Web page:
While the WHO guideline acknowledged limitations in the available evidence on NSS’ long-term effects and called out for a better exposure assessment, no effort was made to pool data from studies utilizing rigorous analytical methods. Only one study, the Harvard Pooling Project of Diet and Coronary Disease [34], using a food substitution approach, was cited by the WHO SRMA but the food substitution result was not included in its meta-analysis. This study found a 12% decrease in coronary heart disease risk by replacing sugar-sweetened beverages with NSS beverages. This study was included in the SRMA by Lee et al. al shown in Fig. 1 [16].

We are concerned that the WHO guideline did not consider prospective cohort studies using change and substitution analysis that provided rigorous, biologically plausible, and consistent evidence that mirror those from NSS trials, and instead relied on studies prevalent analysis of NSS that indicated harm. This is a departure from the WHO’s previous approach, as seen in a previous SRMA on saturated and trans fats [35]. The SRMA on saturated and trans fatty acids emphasized the need to carefully consider the impact of nutrient substitution in developing dietary guidelines. In fact, the WHO published an updated report of the effect of substitution of saturated fat and trans-fat intake and with other micronutrients to consider the totality of evidence that is based upon robust methods [36].

Implications for the WHO guideline

To present a recommendation against the use of NSS for weight control or disease risk reduction — as presented by the WHO guideline — a strong and consistent signal of harm across all study types would be required. However, the available evidence presented by WHO guideline was contradictory, with trials showing benefits for body weight, measures of adiposity and calorie reduction and prospective cohort studies which are susceptible to bias, showing harm for cardiometabolic outcomes. In contrast, a similar assessment of evidence was carried out around the same time by the Diabetes and Nutrition Study Group of the European Association for Study of Diabetes [7, 33], which recommended the use of NSS to replace sugars in beverages and foods as a risk reduction strategy [37].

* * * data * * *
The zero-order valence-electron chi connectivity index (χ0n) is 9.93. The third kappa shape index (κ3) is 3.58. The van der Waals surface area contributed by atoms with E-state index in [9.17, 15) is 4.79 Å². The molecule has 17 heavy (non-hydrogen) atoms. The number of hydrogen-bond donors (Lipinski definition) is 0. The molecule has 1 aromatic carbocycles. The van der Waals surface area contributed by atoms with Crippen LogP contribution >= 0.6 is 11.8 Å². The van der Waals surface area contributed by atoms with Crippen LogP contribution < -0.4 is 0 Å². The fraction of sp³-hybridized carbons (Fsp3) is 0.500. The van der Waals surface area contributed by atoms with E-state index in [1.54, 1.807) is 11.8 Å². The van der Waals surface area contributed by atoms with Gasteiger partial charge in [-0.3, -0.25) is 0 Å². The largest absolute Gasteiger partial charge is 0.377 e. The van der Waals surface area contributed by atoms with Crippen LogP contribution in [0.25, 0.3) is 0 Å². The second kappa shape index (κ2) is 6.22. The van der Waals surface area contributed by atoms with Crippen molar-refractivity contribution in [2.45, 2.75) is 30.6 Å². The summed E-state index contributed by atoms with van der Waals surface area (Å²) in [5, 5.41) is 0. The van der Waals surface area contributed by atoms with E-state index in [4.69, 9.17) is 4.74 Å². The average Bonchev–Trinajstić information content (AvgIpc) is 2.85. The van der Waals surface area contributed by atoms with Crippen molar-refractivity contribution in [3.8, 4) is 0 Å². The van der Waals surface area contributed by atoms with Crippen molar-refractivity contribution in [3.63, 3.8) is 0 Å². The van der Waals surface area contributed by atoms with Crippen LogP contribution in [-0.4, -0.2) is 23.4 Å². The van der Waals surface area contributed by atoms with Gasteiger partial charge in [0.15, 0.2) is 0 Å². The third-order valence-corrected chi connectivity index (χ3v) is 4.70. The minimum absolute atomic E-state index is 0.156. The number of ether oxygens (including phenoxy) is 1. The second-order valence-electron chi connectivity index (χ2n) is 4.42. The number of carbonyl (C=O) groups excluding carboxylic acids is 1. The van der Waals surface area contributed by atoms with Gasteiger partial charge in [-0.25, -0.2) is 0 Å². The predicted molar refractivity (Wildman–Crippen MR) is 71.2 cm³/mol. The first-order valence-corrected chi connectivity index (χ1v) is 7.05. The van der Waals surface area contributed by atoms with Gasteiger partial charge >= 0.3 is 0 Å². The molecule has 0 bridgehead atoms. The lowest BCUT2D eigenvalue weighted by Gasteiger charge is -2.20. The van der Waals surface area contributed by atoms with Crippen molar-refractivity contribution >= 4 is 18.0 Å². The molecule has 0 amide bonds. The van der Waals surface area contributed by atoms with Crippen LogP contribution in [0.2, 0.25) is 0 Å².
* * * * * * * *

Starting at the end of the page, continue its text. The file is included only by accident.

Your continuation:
The WHO guideline also recommends natural sugars from fruit, unsweetened foods and beverages as alternatives for reducing free sugar intake, without conducting any analysis on their effectiveness compared to NSS or providing published data on the subject. It also implied that the diet quality of those who replace free sugars with NSS might may be unaffected. In fact, recent research suggests that NSS users have higher-quality diets and smoke less, but may have a higher prevalence of obesity and type 2 diabetes [38], indicating that NSS consumption may be a response to high disease risk, not a cause of harm [18, 20,21,22,23].


The recommendation of the latest WHO guideline on the use of non-sugar sweeteners relies solely on evidence from long-term prospective cohort studies with prevalent or baseline assessments of NSS without considering change and substitution analysis and ignoring trial data. Prospective cohort studies on this topic using prevalent analysis are subject to serious methodological limitations, and recent evidence from studies with more rigorous analytical methods, modeling change in intake and calorie replacement with NSS, shows benefits for major cardiometabolic outcomes without the evidence of harm. The consistency between trial results and analytically rigorous prospective cohort studies warrants a reconsideration of the WHO’s evidence base and recommendation. In conclusion, both trial and prospective cohort studies, utilizing methods to reduce bias, support the use of NSS in clinical and public health strategies for reducing caloric intake and achieving short and long-term weight loss benefits.